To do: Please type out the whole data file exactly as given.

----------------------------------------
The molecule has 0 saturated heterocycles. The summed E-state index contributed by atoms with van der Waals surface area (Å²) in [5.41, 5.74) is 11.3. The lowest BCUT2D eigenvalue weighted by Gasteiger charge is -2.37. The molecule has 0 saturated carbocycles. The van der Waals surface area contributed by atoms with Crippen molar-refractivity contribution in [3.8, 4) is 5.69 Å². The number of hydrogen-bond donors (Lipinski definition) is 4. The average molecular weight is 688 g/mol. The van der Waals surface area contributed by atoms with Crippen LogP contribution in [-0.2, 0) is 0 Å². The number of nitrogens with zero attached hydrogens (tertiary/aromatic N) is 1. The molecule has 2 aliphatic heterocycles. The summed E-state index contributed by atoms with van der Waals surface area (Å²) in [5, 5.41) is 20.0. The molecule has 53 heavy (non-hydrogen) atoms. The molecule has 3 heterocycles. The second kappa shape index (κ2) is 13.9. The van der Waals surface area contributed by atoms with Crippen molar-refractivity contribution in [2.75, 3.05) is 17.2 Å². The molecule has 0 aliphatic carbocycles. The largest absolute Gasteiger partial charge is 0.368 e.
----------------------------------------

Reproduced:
The molecule has 0 saturated heterocycles. The summed E-state index contributed by atoms with van der Waals surface area (Å²) in [5.41, 5.74) is 11.3. The lowest BCUT2D eigenvalue weighted by Gasteiger charge is -2.37. The molecule has 0 saturated carbocycles. The van der Waals surface area contributed by atoms with Crippen molar-refractivity contribution in [3.8, 4) is 5.69 Å². The number of hydrogen-bond donors (Lipinski definition) is 4. The average molecular weight is 688 g/mol. The van der Waals surface area contributed by atoms with Crippen LogP contribution in [-0.2, 0) is 0 Å². The number of nitrogens with zero attached hydrogens (tertiary/aromatic N) is 1. The molecule has 2 aliphatic heterocycles. The summed E-state index contributed by atoms with van der Waals surface area (Å²) in [5, 5.41) is 20.0. The molecule has 53 heavy (non-hydrogen) atoms. The molecule has 3 heterocycles. The second kappa shape index (κ2) is 13.9. The van der Waals surface area contributed by atoms with Crippen molar-refractivity contribution in [2.75, 3.05) is 17.2 Å². The molecule has 0 aliphatic carbocycles. The largest absolute Gasteiger partial charge is 0.368 e.